Pact between unions and politicians makes us less safe
Concerns that might have checked the city and state treasurers, such as the fiscal future of their town or state, paled in comparison with the immediate need of handing a packet across that table. Over and over again, public officers deluded themselves into believing that future economic growth and the attendant revenue would pay for dream packages.
The eventual result, as a Bloomberg News series has detailed, was absurdly high packages for public employees. The California state trooper with the $484,000 compensation package is only an extreme example of a national trend. The Port Authority of New York and New Jersey, which manages JFK Airport, has 13 employee unions. Some longtime officials of those unions are paid more than $200,000 a year each, as the Empire Center for New York State Policy has revealed. In the meantime, of course, the economy grew far more slowly than predicted, rendering such payments prohibitive.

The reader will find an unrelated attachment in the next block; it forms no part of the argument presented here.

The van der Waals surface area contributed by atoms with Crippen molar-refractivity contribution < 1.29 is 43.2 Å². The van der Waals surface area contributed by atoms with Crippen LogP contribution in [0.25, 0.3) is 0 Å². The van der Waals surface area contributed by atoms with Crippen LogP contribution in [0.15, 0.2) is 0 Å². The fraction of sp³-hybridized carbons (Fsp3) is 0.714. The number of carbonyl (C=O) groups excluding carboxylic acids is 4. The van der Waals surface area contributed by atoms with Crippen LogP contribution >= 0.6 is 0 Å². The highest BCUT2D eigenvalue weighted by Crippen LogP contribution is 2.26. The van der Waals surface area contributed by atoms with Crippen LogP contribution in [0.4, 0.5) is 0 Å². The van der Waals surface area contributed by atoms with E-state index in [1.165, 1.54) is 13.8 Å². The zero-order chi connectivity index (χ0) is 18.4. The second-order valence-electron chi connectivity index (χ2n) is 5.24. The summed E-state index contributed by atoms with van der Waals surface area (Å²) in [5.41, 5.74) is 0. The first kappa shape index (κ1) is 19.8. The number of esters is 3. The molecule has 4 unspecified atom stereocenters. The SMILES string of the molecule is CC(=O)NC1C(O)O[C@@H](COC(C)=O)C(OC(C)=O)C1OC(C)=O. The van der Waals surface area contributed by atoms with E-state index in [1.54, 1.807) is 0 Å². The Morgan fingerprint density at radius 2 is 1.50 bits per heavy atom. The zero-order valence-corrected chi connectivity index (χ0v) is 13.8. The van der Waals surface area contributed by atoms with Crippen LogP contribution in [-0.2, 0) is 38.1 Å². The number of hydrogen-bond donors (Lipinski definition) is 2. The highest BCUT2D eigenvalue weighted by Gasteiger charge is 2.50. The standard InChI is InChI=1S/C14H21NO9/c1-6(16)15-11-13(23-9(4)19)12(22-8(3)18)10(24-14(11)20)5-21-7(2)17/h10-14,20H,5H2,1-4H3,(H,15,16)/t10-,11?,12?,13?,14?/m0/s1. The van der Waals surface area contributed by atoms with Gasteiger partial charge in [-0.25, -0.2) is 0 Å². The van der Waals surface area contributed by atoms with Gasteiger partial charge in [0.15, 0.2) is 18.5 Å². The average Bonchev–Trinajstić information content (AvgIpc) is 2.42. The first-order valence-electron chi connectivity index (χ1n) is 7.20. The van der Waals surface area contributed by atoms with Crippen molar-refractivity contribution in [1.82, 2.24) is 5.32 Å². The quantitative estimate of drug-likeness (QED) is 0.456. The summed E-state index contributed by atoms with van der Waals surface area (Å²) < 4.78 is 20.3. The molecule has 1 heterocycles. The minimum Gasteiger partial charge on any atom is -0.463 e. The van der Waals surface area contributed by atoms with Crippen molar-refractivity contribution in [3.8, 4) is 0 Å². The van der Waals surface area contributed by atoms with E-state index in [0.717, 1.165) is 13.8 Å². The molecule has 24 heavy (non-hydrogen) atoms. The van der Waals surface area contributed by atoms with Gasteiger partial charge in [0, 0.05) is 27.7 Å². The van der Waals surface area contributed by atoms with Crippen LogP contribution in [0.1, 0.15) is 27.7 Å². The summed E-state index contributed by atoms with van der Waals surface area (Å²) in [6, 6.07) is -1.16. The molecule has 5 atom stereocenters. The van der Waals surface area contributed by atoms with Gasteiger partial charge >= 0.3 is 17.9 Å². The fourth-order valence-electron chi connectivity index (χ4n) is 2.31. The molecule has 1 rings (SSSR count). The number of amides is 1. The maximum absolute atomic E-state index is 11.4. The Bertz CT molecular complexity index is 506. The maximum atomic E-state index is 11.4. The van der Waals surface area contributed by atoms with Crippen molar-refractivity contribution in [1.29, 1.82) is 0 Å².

One consequence has been to divide workers into two classes. First are the older workers who enjoy the sweetheart deals. The second class consists of the workers hired more recently, whether in unions or outside of them, often through contractors. Cash-poor government offices such as the Port Authority turn to companies such as Air Serv because the Air Servs will pay less, those $8-an-hour wages, and offset some of the egregious labor costs generated by top union jobs.
In short, the real opponent of the underpaid, benefit-poor newbie is not the employer. It is fellow overpaid workers.